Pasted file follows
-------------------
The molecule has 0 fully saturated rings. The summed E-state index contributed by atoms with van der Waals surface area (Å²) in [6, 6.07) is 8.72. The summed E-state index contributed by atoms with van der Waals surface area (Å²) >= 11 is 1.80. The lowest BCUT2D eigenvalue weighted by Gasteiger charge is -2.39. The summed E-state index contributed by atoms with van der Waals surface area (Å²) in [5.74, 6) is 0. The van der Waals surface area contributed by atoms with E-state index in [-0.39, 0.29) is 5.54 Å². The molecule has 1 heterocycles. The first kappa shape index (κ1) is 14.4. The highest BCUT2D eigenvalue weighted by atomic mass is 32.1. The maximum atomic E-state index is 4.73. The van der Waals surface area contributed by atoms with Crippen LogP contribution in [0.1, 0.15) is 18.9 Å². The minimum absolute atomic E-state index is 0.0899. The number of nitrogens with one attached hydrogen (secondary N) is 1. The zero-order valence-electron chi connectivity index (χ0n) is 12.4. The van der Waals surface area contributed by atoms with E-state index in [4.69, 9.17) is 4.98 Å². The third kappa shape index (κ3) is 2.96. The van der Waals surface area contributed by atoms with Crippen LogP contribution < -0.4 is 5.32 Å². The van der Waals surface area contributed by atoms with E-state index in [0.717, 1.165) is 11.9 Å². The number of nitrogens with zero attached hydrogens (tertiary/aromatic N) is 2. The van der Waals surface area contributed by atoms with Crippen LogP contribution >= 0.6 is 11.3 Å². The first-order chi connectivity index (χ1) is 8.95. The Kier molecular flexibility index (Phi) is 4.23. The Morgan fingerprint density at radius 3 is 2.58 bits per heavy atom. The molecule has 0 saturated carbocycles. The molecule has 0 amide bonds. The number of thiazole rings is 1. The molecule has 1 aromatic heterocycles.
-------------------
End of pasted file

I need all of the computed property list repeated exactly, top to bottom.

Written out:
The molecule has 0 fully saturated rings. The summed E-state index contributed by atoms with van der Waals surface area (Å²) in [6, 6.07) is 8.72. The summed E-state index contributed by atoms with van der Waals surface area (Å²) >= 11 is 1.80. The lowest BCUT2D eigenvalue weighted by Gasteiger charge is -2.39. The summed E-state index contributed by atoms with van der Waals surface area (Å²) in [5.74, 6) is 0. The van der Waals surface area contributed by atoms with E-state index in [-0.39, 0.29) is 5.54 Å². The molecule has 1 heterocycles. The first kappa shape index (κ1) is 14.4. The highest BCUT2D eigenvalue weighted by atomic mass is 32.1. The maximum atomic E-state index is 4.73. The van der Waals surface area contributed by atoms with Crippen LogP contribution in [0.1, 0.15) is 18.9 Å². The minimum absolute atomic E-state index is 0.0899. The number of nitrogens with one attached hydrogen (secondary N) is 1. The zero-order valence-electron chi connectivity index (χ0n) is 12.4. The van der Waals surface area contributed by atoms with E-state index in [4.69, 9.17) is 4.98 Å². The third kappa shape index (κ3) is 2.96. The van der Waals surface area contributed by atoms with Crippen LogP contribution < -0.4 is 5.32 Å². The van der Waals surface area contributed by atoms with E-state index in [0.717, 1.165) is 11.9 Å². The number of nitrogens with zero attached hydrogens (tertiary/aromatic N) is 2. The van der Waals surface area contributed by atoms with Crippen LogP contribution >= 0.6 is 11.3 Å². The first-order chi connectivity index (χ1) is 8.95. The Kier molecular flexibility index (Phi) is 4.23. The Morgan fingerprint density at radius 3 is 2.58 bits per heavy atom. The molecule has 0 saturated carbocycles. The molecule has 0 amide bonds. The number of thiazole rings is 1. The molecule has 1 aromatic heterocycles.